As rumored, you'll be able to use Siri to search across apps, beginning with HBO, Netflix, Hulu, iTunes, and Showtime, with more apps to be added. You can press the Siri button and make a request such as, "Show me funny TV shows," and the Apple TV will present a list of comedies sorted by popularity. Or you can ask "Show me some James Bond movies." When Siri shows the list, you can then say, "Just the ones with Sean Connery," and then Apple TV will filter the list, remembering what you had previously asked. You can also make requests such as "Skip ahead seven minutes."

The remote is as rumored, with a touch pad and motion sensors. And there will be an App Store, including games. The games will include multiplayer games that can be controlled not only by the remote but also with an iPhone or an iPad. The app and game demos were very impressive.

The new Apple TV remote works via Bluetooth and can also be used to control the volume on your TV and to turn it on and off. It's charged via a Lightning connector and lasts up to three months per charge. The new Apple TV is priced at $149 for 32 GB and $199 for 64 GB and will be available in October. You can bet I'll be ordering one.

iPad Pro

The combination of a larger display, the new Apple Pencil, and all-new suites from Microsoft and Adobe made for a very impressive demo of the iPad Pro. It's clearly aimed at high-end professional users. As rumored, the display is 12.9 inches. Phil Schiller pointed out that its width is the same as the height of the iPad Air. That means that when you have it in landscape, you can be viewing two full-sized apps side by side. The Adobe and Microsoft demos showed how powerful this can be, quickly moving content from Excel into Word, for example. Adobe has built a completely new suite for the iPad Pro that includes page layout, photo editing, and sketching.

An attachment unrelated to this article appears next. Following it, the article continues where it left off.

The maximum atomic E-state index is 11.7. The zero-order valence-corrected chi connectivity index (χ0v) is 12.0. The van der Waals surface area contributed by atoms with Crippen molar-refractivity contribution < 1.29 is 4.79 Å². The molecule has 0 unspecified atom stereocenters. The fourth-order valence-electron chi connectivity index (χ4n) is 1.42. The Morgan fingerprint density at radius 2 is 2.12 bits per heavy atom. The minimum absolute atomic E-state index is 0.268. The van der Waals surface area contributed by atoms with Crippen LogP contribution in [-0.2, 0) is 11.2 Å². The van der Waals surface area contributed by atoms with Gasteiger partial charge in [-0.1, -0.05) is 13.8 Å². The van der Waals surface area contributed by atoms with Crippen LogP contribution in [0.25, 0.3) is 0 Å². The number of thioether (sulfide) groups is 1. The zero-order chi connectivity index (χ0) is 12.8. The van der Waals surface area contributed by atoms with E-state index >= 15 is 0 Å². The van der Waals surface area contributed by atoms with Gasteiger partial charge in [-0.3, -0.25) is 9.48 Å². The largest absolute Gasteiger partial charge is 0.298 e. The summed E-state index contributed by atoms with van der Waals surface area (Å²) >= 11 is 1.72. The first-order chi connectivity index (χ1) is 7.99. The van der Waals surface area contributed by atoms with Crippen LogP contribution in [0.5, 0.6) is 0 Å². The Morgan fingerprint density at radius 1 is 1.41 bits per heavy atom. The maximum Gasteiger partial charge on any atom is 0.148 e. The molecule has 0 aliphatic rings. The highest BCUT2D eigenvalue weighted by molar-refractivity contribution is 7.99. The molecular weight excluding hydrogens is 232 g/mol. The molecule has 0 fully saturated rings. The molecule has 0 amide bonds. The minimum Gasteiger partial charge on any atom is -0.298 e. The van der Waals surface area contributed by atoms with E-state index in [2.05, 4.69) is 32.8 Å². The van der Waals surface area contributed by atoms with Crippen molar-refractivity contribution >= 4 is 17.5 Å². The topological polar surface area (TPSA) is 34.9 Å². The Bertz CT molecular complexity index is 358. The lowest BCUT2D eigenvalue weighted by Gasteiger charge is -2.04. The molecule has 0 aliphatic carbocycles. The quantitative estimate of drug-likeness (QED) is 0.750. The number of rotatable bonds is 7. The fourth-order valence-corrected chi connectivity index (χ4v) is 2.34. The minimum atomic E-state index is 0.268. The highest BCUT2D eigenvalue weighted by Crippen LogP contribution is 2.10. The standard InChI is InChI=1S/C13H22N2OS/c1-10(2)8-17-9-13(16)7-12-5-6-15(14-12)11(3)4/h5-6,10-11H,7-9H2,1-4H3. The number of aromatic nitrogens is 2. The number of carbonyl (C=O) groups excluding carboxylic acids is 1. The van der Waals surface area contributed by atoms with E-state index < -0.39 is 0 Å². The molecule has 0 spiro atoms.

The Apple Pencil is a marvel in itself. It, too, can detect force, but also can detect angle and orientation. It is so precise that you can touch single pixels. You recharge it by connecting it to the Lightning connector in the iPad Pro. Also available is a new case with built-in Smart Keyboard that connects magnetically to the iPad. The magnetic contacts transfer both power and data — no need for Bluetooth.

The new iPad starts at $799 for 32 GB of memory. The model with 128 GB and LTE is $1,079. There's also, as rumored, a new iPad mini that's identical to the iPad Air 2, except for being a smaller size. The new iPads will be available in November.

Apple Watch

Apple introduced new finishes for the Apple Watch — rose gold and anodized aluminum —  and a variety of new bands. But the most impressive part of the Apple Watch segment was the demo of AirStrip, an app that lets doctors communicate with patients and even shows their vital signs on the Apple Watch's display. It was evident what a powerful new tool the Apple Watch is, and how eminently practical it can be in health care.

Overall, it was yet one more exciting and enjoyable Apple event — and it gives me a couple new toys to look forward to.

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Jim Karpen's picture

Jim Karpen holds a Ph.D. in literature and writing, and has a love of gizmos. His doctoral dissertation focused on the revolutionary consequences of digital technologies and anticipated some of the developments taking place in the industry today. Jim has been writing about the Internet and technology since 1994 and has been using Apple's visionary products for decades.